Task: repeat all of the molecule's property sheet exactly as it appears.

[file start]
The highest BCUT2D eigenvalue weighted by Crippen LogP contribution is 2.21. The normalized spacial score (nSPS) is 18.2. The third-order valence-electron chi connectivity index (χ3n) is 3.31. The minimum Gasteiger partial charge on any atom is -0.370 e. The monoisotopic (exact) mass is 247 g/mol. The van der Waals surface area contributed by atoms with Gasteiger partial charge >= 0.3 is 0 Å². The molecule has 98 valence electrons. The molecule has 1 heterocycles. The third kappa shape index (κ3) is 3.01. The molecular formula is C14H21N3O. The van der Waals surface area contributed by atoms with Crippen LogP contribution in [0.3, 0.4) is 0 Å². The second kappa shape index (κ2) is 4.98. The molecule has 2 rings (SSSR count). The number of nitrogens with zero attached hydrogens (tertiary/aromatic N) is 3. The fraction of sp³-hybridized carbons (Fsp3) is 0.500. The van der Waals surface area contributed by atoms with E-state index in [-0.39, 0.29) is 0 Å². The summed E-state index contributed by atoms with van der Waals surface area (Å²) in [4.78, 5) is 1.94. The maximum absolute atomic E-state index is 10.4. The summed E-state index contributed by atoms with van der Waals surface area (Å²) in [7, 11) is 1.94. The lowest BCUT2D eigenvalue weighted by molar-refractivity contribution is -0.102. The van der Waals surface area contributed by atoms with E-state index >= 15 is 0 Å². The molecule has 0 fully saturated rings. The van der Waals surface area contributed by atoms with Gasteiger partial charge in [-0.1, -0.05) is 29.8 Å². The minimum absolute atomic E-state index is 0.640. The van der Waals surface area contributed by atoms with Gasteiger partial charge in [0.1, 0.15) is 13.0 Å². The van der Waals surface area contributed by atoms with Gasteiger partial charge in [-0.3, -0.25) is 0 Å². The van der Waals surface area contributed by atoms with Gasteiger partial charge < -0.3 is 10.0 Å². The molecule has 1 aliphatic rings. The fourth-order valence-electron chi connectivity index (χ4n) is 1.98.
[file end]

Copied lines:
The highest BCUT2D eigenvalue weighted by Crippen LogP contribution is 2.21. The normalized spacial score (nSPS) is 18.2. The third-order valence-electron chi connectivity index (χ3n) is 3.31. The minimum Gasteiger partial charge on any atom is -0.370 e. The monoisotopic (exact) mass is 247 g/mol. The van der Waals surface area contributed by atoms with Gasteiger partial charge >= 0.3 is 0 Å². The molecule has 98 valence electrons. The molecule has 1 heterocycles. The third kappa shape index (κ3) is 3.01. The molecular formula is C14H21N3O. The van der Waals surface area contributed by atoms with Crippen LogP contribution in [0.3, 0.4) is 0 Å². The second kappa shape index (κ2) is 4.98. The molecule has 2 rings (SSSR count). The number of nitrogens with zero attached hydrogens (tertiary/aromatic N) is 3. The fraction of sp³-hybridized carbons (Fsp3) is 0.500. The van der Waals surface area contributed by atoms with E-state index in [-0.39, 0.29) is 0 Å². The summed E-state index contributed by atoms with van der Waals surface area (Å²) in [4.78, 5) is 1.94. The maximum absolute atomic E-state index is 10.4. The summed E-state index contributed by atoms with van der Waals surface area (Å²) in [7, 11) is 1.94. The lowest BCUT2D eigenvalue weighted by molar-refractivity contribution is -0.102. The van der Waals surface area contributed by atoms with E-state index >= 15 is 0 Å². The molecule has 0 fully saturated rings. The van der Waals surface area contributed by atoms with Gasteiger partial charge in [-0.1, -0.05) is 29.8 Å². The minimum absolute atomic E-state index is 0.640. The van der Waals surface area contributed by atoms with Gasteiger partial charge in [0.1, 0.15) is 13.0 Å². The van der Waals surface area contributed by atoms with Gasteiger partial charge in [-0.3, -0.25) is 0 Å². The van der Waals surface area contributed by atoms with Gasteiger partial charge < -0.3 is 10.0 Å². The molecule has 1 aliphatic rings. The fourth-order valence-electron chi connectivity index (χ4n) is 1.98.